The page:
A Surprising Strategic Leadership Tool
The thank you note – a powerful, strategic leadership tool to reward outstanding performance, advocate for talented people, and mold your workforce!
Published by IndustryToday.com October 7, 2019
By Carla D. Bass, Colonel, USAF (Ret) Author, award-winning book, “Write to Influence!”
“Take care of your people and they will take care of you,” my father, also a retired Air Force colonel, sagely advised his then second lieutenant daughter. I amplify this with three principles from my book, “Write to Influence!” First, powerful writing changes lives, opening doors to opportunity. Second, powerful writing a key leadership skill. And third, powerful writing is the lifeblood of successful organizations. Each principle applies to the thank you note, especially for C-Suite executives in the manufacturing industry.It is, in fact, a strategic, leadership tool!
This uniquely personal platform enables you to “take care of your people.” I include in this discussion letters of commendation and appreciation for they, too, are tools that express gratitude. With these documents, you can:
- Enhance careers. Beyond conveying appreciation, a well-composed thank you note provides valuable input for performance reviews, helping an individual stand out from the competition. Based on the scope and impact of the event that prompted the accolade and the signatory, it can positively influence recipient’s career for years to come.
- Mold the workforce. Leverage the thank you note to spotlight deserving individuals. Using this vehicle, you have a voice in elevating talented staff to higher levels of authority in the organization. This epitomizes the “win-win” situation; careers flourish and the organization is positioned for future success.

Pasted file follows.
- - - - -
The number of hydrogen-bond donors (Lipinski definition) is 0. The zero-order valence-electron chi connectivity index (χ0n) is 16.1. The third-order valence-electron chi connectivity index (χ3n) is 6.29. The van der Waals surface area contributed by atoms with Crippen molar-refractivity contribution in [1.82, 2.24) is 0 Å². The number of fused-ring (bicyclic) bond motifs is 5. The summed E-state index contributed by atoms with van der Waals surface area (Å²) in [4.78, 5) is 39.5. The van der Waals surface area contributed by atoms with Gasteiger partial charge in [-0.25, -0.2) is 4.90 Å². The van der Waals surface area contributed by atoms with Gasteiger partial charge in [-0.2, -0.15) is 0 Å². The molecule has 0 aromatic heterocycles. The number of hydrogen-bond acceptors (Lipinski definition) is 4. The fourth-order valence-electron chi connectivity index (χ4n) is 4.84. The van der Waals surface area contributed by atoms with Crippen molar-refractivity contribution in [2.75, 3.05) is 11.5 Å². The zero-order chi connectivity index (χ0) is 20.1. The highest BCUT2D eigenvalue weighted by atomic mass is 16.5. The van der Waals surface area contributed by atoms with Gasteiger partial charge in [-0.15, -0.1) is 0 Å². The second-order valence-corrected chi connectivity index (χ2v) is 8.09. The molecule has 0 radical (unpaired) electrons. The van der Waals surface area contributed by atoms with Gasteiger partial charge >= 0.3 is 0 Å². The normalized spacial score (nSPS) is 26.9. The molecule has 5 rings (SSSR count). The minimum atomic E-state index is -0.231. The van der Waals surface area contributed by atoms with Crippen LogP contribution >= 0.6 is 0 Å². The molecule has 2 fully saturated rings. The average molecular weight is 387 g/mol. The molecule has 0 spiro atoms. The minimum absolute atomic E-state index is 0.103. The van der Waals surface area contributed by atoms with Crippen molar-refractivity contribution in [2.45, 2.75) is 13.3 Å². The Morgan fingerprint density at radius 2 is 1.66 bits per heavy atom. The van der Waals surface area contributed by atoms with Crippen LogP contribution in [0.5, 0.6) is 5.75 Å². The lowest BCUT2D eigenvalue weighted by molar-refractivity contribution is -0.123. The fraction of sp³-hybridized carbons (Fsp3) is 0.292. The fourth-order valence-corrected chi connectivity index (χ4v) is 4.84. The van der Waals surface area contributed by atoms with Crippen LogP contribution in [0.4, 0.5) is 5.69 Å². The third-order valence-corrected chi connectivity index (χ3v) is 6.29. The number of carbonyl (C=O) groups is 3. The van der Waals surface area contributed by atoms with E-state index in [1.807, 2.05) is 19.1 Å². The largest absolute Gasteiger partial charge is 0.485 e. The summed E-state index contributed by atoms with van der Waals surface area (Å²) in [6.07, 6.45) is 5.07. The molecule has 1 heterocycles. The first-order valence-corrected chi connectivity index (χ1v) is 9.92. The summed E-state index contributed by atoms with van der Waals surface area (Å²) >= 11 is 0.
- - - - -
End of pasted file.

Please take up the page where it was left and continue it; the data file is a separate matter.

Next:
- Boost organizational morale. A thank you note has a ripple effect beyond the intended recipient. Word often spreads about the laudation, enhancing morale of the workforce, as well. Why? People recognize and appreciate proactive leaders, who demonstrably care about their employees. This, in turn, promulgates loyalty and continued outstanding performance. My father’s advice was spot-on!
- Set the example – Other are watching! As a junior officer, I learned from the best: Colonel James Clapper and Colonel Michael Hayden. The former retired as our nation’s Director of National Intelligence and the latter as the Director of the Central Intelligence Agency. Both were prolific in sending personal notes to their staff imparting gratitude, congratulations, and on sadder occasions, sympathy. I emulated this throughout my own 30-year career.
Whom to thank? Cast a wide net in determining whom to thank for assistance rendered or a job well done: subordinates and counterparts in your organization; community partners; people who supported your business (e.g., guest speakers, volunteers, and influencers); organizations that invited you to communicate on their platforms such as on stage presentations, podcasts, or media interviews; and companies that hired your services. In the last instance, you might send a note expressing appreciation for the vote of confidence and conclude with general ideas for the way ahead.
Strategize the approach. To whom will you address the correspondence? You might send it directly to the individual. Alternatively, you could direct it to individual’s immediate supervisor, thereby increasing visibility of that individual’s accomplishment. For especially meritorious achievements, ask someone in your supervisory chain to sign and send the extolment to his/her counterpart in the individual’s organization, with a courtesy copy to the individual and the individual’s immediate supervisor. The added gravitas of this elevated signature enhances the impact for the recipient’s performance review.